There is a tombstone in an English churchyard with the following six word epitaph. "I told you I was sick."
As the number of closures in the manufacturing and minerals-processing sector grows, it is worth reflecting on how and why the repeated warnings from these sectors about the debilitating impact of steadily higher energy costs were ignored.
Less than a decade ago, Australia enjoyed the lowest energy costs in the developed world. It was an intrinsic part of our comparative advantage as a trading nation. But today, that advantage has largely gone.
As a result of the carbon tax, the Renewable Energy Target (RET) and a range of other energy policy interventions at the federal and state government level, Australia now has some of the highest electricity costs in the developed world
Household electricity prices have increased by more than 110 per cent in the last five years, and are projected to increase another 7 per cent in 2014-15.
Australian businesses – which account for some 70 per cent of total electricity use in Australia – have experienced an almost 80 per cent increase in prices since 2009 and there are more rises on the way.
The causes are not hard to find.
The carbon tax accounted for 16 per cent of the electricity bill for a typical large industrial user in New South Wales in 2012-13. In 2013-14, the carbon tax added an estimated $6.4 billion to the nation's tax bill. That's equivalent to a 10 per cent increase in company tax revenue in a single year.
Defenders of the carbon tax often point to schemes like the Californian emissions trading scheme as examples of comparable effort by other nations. But we should not forget that Australia's carbon tax raised the same amount of tax in its first 6 weeks as the Californian scheme is projected to raise in its first 2 years.
Official estimates suggest that the Renewable Energy Target will generate a transfer of $20 billion from householders and industrial users by 2020.
We have turned an economic strength into a weakness, and are beginning to feel the consequences. Across the Pacific, by contrast, the United States has turned a weakness into a strength, and is seeing its manufacturing sector expand rather than contract.
Meanwhile, in the European Union - which Australia mistakenly adopted as a model for its energy policy - the de-industrialisation is accelerating.
It is not too late to change direction.
The case for the immediate repeal of the carbon tax could hardly be clearer. After all, both sides campaigned on its 'termination' at the last election. The best signal of resolve to deal with energy costs the Parliament could deliver would be the early passage of the repeal bill.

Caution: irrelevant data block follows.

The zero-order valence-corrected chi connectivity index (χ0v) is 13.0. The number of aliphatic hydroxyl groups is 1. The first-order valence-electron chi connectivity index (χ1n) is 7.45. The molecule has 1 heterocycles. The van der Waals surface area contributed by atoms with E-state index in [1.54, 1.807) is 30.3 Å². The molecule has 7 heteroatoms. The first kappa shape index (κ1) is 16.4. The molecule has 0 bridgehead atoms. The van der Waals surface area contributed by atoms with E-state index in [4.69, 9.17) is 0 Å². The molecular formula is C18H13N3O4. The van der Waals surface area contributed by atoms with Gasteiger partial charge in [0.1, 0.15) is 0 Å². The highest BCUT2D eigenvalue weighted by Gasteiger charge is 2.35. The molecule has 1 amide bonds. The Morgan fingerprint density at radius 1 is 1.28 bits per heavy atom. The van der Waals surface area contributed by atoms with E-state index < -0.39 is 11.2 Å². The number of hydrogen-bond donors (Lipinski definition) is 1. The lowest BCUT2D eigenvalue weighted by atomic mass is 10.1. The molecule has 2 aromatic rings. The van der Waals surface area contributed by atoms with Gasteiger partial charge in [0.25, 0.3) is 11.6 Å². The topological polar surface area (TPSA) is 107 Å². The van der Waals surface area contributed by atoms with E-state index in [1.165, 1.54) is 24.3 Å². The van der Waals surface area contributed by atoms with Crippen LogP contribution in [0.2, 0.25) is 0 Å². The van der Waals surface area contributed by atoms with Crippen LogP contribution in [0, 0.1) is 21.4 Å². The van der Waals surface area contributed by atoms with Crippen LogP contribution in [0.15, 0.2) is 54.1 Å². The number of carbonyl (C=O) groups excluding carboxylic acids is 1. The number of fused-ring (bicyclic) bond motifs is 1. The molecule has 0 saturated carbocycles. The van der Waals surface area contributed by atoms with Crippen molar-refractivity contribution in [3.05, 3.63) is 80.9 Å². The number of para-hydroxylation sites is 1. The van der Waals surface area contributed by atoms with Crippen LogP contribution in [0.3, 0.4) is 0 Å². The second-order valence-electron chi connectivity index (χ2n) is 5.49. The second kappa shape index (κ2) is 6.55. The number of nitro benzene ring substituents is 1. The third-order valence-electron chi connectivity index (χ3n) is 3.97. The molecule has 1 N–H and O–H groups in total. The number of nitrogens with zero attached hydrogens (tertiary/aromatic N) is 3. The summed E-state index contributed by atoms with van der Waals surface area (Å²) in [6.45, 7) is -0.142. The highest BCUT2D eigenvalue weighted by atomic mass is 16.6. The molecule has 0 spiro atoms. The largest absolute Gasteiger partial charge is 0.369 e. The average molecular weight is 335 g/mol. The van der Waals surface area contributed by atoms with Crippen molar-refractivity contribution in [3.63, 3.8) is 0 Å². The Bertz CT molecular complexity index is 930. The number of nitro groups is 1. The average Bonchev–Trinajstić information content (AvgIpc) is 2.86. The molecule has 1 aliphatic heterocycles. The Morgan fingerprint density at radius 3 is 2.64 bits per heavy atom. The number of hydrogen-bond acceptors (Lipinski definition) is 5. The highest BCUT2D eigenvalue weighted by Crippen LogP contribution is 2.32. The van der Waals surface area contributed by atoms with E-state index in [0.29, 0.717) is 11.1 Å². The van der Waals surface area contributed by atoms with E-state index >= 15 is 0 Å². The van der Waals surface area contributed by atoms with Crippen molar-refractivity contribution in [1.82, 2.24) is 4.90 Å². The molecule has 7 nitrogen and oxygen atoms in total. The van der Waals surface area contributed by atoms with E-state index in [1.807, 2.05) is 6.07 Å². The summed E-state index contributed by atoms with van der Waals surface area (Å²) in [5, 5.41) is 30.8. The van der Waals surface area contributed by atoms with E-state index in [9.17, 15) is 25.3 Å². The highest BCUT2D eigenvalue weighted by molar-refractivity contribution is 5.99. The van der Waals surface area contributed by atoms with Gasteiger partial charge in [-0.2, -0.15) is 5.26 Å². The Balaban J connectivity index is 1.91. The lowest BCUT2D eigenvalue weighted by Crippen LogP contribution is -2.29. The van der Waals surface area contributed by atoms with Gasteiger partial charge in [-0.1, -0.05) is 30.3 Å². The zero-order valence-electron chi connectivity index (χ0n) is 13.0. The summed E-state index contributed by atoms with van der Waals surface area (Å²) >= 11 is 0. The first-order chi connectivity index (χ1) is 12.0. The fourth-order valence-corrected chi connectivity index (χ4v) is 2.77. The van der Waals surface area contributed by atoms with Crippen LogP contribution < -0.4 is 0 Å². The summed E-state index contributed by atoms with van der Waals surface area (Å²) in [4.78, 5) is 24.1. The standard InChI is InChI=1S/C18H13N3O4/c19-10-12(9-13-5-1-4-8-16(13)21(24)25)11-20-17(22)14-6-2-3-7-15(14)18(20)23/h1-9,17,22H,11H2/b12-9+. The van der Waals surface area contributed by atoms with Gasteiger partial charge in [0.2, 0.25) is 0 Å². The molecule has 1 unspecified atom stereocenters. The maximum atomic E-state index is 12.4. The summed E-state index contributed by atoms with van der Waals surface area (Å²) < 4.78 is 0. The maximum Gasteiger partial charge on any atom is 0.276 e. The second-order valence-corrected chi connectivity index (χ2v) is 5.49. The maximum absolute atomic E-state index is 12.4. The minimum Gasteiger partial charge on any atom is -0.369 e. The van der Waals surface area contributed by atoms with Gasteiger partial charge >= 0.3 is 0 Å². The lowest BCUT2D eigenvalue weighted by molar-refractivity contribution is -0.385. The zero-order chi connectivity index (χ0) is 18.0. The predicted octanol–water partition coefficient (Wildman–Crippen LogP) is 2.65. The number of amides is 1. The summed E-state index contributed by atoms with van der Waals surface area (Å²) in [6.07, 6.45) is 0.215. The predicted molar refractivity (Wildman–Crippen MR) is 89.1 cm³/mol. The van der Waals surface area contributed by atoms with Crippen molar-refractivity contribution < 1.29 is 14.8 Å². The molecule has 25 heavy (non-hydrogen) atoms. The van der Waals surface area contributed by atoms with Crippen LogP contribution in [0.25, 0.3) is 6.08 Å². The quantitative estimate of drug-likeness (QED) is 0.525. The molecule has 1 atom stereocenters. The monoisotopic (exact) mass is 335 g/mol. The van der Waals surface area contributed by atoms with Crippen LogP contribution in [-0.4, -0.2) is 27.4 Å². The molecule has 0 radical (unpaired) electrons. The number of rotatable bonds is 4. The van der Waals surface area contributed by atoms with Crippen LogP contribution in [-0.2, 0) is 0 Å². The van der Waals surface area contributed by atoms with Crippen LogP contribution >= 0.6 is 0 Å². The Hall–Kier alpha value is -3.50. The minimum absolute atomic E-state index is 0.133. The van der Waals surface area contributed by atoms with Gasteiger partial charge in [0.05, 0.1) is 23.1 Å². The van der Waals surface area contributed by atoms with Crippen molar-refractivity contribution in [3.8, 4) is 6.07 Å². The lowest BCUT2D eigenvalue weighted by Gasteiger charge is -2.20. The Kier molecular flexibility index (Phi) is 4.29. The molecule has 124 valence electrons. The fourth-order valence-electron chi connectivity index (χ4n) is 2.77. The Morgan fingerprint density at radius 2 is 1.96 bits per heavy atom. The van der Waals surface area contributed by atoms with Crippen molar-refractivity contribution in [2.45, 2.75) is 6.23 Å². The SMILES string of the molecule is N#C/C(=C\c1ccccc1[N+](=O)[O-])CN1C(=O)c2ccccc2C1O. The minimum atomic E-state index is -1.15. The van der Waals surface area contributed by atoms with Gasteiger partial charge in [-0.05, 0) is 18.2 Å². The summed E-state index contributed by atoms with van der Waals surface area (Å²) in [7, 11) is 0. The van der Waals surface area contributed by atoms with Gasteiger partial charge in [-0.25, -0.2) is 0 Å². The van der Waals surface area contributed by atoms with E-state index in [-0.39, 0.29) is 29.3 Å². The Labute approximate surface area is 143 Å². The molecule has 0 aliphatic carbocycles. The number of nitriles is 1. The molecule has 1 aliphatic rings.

The review of the Renewable Energy Target must also frame its work around a single-minded determination to reduce energy costs.
The Government's broader deregulatory agenda is also critical here. This includes a renewed push on energy market reform, a root and branch effort to tackle red and green tape across all federal and state agencies as well as the streamlining of project approvals and structural obstacles to energy exploration. A reduction in the costs of new and existing energy projects will eventually lead to a dividend at the electric power switch.
We should also not be afraid to restart the conversation on nuclear power. Despite being home to more than 35 per cent of the world's uranium reserves, Australia stands out amongst its peers with its legal prohibition of nuclear power. A mature, sensible measured debate about nuclear energy should surely not be beyond us.
In the absence of such a conversation, can be no genuine and thorough exploration of the true economics of nuclear power generation in Australia, no genuine and thorough proposals from alternative reactor technology providers (such as small-scale, remote power plants) and no genuine and thorough engagement with potential site host communities.
Australia should resolve to regain our status as a low cost energy jurisdiction. There is no more regressive tax on low income earners than a high electricity bill. There is no more insidious burden on export and import competing firms than steadily rising energy costs.
Low energy costs must again become a defining objective of our energy policy, not – as they have been for the last five years – its first casualty.